Tuesday, April 8, 2014

My Shakespearean Sonnet

Recently, my English teacher had us write a Shakespearean sonnet.

To be honest, I'm not really one of the best people to go to for literary analysis.  Mostly, I judge books and pieces of literature by how they made me feel, instead of the devices the authors use to make me feel that way.  I'm not used to writing guidelines being pinned on me.  A lot of the time, I just WRITE.

I've been trying to get better about that, but it's still hard for me to revise my own work.

So I thought writing a Shakespearean sonnet was going to be hard.

For those of you who don't know, Shakespearean sonnets are laid out in a very organized, freakishly kool way.  The guidelines to writing my sonnet were:

  • Must consist of 14 lines (three quatrains ending with a couplet)
  • It must be written in iambic pentameter (duhDUHduhDUHduhDUHduhDUHduhDUH)
  • It must be written in the standard rhyme scheme (Shakespearean sonnets generally follow the ABAB pattern)

I learned a lot through writing the sonnet.  For example, a quatrain is a stanza or paragraph consisting of four lines.  Iambic pentameter is a type of the natural rhythm of a poem. 

 Iambic pentameter was hard because each line had to be a certain number of syllables, and those syllables had to be emphasized exactly, but I managed to sort everything out.

The rhyme sceme is self-explanatory--rhyming.

But who am I kidding?  I'm going to share my poem with you:

Fire & Ice

It fuels my fire and warms my solemn soul;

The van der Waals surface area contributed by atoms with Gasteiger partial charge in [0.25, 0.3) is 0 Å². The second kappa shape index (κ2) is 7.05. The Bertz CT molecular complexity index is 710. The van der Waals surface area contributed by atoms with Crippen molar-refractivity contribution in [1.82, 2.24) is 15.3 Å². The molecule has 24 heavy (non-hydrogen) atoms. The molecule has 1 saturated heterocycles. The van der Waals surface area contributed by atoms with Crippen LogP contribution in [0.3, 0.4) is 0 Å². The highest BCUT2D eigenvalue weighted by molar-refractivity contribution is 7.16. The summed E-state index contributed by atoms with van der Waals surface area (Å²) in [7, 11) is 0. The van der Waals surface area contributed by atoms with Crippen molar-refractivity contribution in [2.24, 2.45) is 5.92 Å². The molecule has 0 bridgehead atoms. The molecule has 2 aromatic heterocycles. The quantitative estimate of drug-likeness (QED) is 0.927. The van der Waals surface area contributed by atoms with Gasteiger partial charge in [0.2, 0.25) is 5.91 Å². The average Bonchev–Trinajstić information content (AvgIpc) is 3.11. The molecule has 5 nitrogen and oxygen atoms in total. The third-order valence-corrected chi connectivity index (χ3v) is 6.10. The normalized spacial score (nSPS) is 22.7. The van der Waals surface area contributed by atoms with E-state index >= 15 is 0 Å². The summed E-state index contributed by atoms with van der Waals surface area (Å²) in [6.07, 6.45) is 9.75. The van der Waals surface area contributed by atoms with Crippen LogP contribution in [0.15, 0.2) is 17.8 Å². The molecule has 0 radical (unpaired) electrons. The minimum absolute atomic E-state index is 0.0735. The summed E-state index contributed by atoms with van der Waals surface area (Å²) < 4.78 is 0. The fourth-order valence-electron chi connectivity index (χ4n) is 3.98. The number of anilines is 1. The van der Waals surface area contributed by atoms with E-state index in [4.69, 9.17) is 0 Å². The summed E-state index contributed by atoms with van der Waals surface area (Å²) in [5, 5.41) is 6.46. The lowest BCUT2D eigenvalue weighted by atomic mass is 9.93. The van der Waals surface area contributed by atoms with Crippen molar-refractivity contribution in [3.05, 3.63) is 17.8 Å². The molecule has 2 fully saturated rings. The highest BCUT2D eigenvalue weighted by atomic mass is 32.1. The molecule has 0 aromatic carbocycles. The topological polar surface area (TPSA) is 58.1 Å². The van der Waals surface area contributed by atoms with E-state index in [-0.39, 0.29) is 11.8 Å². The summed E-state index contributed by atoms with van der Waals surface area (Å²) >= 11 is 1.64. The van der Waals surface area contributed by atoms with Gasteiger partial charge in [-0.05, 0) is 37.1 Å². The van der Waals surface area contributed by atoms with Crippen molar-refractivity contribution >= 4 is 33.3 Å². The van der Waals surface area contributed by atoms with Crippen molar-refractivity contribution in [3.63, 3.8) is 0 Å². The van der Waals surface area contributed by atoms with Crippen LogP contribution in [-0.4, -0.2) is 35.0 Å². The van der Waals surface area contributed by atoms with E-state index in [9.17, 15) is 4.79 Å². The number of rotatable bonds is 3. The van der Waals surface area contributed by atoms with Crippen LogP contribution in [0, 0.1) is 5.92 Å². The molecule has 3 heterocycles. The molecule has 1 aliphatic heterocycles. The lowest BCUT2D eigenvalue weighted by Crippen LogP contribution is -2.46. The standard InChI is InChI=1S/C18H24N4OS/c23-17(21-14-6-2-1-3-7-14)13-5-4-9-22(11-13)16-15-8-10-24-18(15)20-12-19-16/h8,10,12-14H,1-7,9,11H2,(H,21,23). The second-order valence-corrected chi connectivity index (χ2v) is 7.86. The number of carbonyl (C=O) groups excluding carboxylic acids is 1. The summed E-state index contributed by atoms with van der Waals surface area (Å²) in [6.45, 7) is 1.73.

It burns and aches and salves and heals my pain.
Runs on dark light, thick wood, or blazing coal;
Each time it flames it keeps me cold and sane.
It whips across my puny humble life;
And gives a splendid way to other worlds.
Flies through the crazy dark of ill and strife;
And tells of age-old Mars and ancient pearls.
But yet they cannot be solely contained,
For they are blessed, unashamed and wild.
They leap and soar and fly across the page;
They soothe and chill and cry and keep me riled.
And everywhere I seek, I search, I look
For yet another wondrous wordy book.

It's no Shakespeare, and it's cheesy, but it just...came to me.  I don't loathe poetry like some other people.  I like it because there aren't any rules to it and I can do WHATEVER I want.

Have you ever written a Shakespearean sonnet?  If you haven't, try!  It's a unique way to express your feelings about something :D



  1. What a beautiful sonnet! Poetry is certainly a great, fresh way to express yourself. I can't say I'm much good at writing poetry, but it's wonderful listening/reading it :)

    Take care,
    -Riley XO

    1. Hey Riley!
      Yes, poetry is a wonderful form of literature to write, read, and listen to. Glad you liked this post :D Thanks for commenting!